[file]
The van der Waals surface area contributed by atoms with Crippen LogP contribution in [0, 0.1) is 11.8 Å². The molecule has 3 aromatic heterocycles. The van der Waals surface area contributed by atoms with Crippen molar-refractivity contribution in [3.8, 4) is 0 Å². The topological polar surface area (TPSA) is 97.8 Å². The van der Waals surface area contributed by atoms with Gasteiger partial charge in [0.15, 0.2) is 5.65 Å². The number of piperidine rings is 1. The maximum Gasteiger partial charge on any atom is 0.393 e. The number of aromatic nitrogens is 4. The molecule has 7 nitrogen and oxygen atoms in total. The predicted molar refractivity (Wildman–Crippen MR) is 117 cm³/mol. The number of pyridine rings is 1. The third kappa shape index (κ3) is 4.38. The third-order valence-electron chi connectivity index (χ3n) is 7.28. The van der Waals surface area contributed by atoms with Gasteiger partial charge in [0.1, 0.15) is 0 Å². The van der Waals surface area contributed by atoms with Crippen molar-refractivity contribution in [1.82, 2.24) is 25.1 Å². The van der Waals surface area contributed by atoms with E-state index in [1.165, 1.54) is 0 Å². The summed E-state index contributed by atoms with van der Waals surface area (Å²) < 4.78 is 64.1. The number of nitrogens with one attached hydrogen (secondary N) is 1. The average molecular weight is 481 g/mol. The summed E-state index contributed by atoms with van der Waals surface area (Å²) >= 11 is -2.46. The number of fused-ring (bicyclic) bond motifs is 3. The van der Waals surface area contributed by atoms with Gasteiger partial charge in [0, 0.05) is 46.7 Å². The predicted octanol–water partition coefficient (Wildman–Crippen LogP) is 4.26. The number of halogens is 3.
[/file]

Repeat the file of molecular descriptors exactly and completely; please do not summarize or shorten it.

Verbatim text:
The van der Waals surface area contributed by atoms with Crippen LogP contribution in [0, 0.1) is 11.8 Å². The molecule has 3 aromatic heterocycles. The van der Waals surface area contributed by atoms with Crippen molar-refractivity contribution in [3.8, 4) is 0 Å². The topological polar surface area (TPSA) is 97.8 Å². The van der Waals surface area contributed by atoms with Gasteiger partial charge in [0.15, 0.2) is 5.65 Å². The number of piperidine rings is 1. The maximum Gasteiger partial charge on any atom is 0.393 e. The number of aromatic nitrogens is 4. The molecule has 7 nitrogen and oxygen atoms in total. The predicted molar refractivity (Wildman–Crippen MR) is 117 cm³/mol. The number of pyridine rings is 1. The third kappa shape index (κ3) is 4.38. The third-order valence-electron chi connectivity index (χ3n) is 7.28. The van der Waals surface area contributed by atoms with Gasteiger partial charge in [0.1, 0.15) is 0 Å². The van der Waals surface area contributed by atoms with Crippen molar-refractivity contribution in [1.82, 2.24) is 25.1 Å². The van der Waals surface area contributed by atoms with E-state index in [1.165, 1.54) is 0 Å². The summed E-state index contributed by atoms with van der Waals surface area (Å²) < 4.78 is 64.1. The number of nitrogens with one attached hydrogen (secondary N) is 1. The average molecular weight is 481 g/mol. The summed E-state index contributed by atoms with van der Waals surface area (Å²) >= 11 is -2.46. The number of fused-ring (bicyclic) bond motifs is 3. The van der Waals surface area contributed by atoms with Gasteiger partial charge in [0, 0.05) is 46.7 Å². The predicted octanol–water partition coefficient (Wildman–Crippen LogP) is 4.26. The number of halogens is 3.